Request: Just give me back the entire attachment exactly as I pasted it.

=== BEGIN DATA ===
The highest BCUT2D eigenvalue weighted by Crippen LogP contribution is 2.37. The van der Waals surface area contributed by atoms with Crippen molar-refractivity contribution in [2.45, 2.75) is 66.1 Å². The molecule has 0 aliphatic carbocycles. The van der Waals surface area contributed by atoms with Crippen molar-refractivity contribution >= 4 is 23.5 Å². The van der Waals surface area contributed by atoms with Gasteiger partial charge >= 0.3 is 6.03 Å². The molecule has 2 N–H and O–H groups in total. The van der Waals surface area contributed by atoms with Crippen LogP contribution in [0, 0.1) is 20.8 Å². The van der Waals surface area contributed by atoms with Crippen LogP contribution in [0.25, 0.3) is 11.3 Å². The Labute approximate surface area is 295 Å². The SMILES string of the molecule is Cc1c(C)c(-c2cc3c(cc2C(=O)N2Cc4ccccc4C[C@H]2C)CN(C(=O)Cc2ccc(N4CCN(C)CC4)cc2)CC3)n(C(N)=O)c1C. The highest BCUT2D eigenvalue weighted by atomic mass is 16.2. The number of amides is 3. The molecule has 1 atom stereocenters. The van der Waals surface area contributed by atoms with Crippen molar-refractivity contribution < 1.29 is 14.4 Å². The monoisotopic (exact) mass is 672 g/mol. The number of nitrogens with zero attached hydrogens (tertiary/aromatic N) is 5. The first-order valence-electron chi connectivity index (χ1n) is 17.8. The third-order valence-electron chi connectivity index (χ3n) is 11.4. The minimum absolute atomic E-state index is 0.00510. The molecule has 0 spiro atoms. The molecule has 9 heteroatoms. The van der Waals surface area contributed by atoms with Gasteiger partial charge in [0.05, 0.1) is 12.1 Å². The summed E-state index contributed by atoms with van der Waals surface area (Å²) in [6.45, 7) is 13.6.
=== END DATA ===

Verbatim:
The highest BCUT2D eigenvalue weighted by Crippen LogP contribution is 2.37. The van der Waals surface area contributed by atoms with Crippen molar-refractivity contribution in [2.45, 2.75) is 66.1 Å². The molecule has 0 aliphatic carbocycles. The van der Waals surface area contributed by atoms with Crippen molar-refractivity contribution >= 4 is 23.5 Å². The van der Waals surface area contributed by atoms with Gasteiger partial charge >= 0.3 is 6.03 Å². The molecule has 2 N–H and O–H groups in total. The van der Waals surface area contributed by atoms with Crippen LogP contribution in [0, 0.1) is 20.8 Å². The van der Waals surface area contributed by atoms with Crippen LogP contribution in [0.25, 0.3) is 11.3 Å². The Labute approximate surface area is 295 Å². The SMILES string of the molecule is Cc1c(C)c(-c2cc3c(cc2C(=O)N2Cc4ccccc4C[C@H]2C)CN(C(=O)Cc2ccc(N4CCN(C)CC4)cc2)CC3)n(C(N)=O)c1C. The highest BCUT2D eigenvalue weighted by atomic mass is 16.2. The number of amides is 3. The molecule has 1 atom stereocenters. The van der Waals surface area contributed by atoms with Crippen molar-refractivity contribution < 1.29 is 14.4 Å². The monoisotopic (exact) mass is 672 g/mol. The number of nitrogens with zero attached hydrogens (tertiary/aromatic N) is 5. The first-order valence-electron chi connectivity index (χ1n) is 17.8. The third-order valence-electron chi connectivity index (χ3n) is 11.4. The minimum absolute atomic E-state index is 0.00510. The molecule has 0 spiro atoms. The molecule has 9 heteroatoms. The van der Waals surface area contributed by atoms with Gasteiger partial charge in [0.05, 0.1) is 12.1 Å². The summed E-state index contributed by atoms with van der Waals surface area (Å²) in [6.45, 7) is 13.6.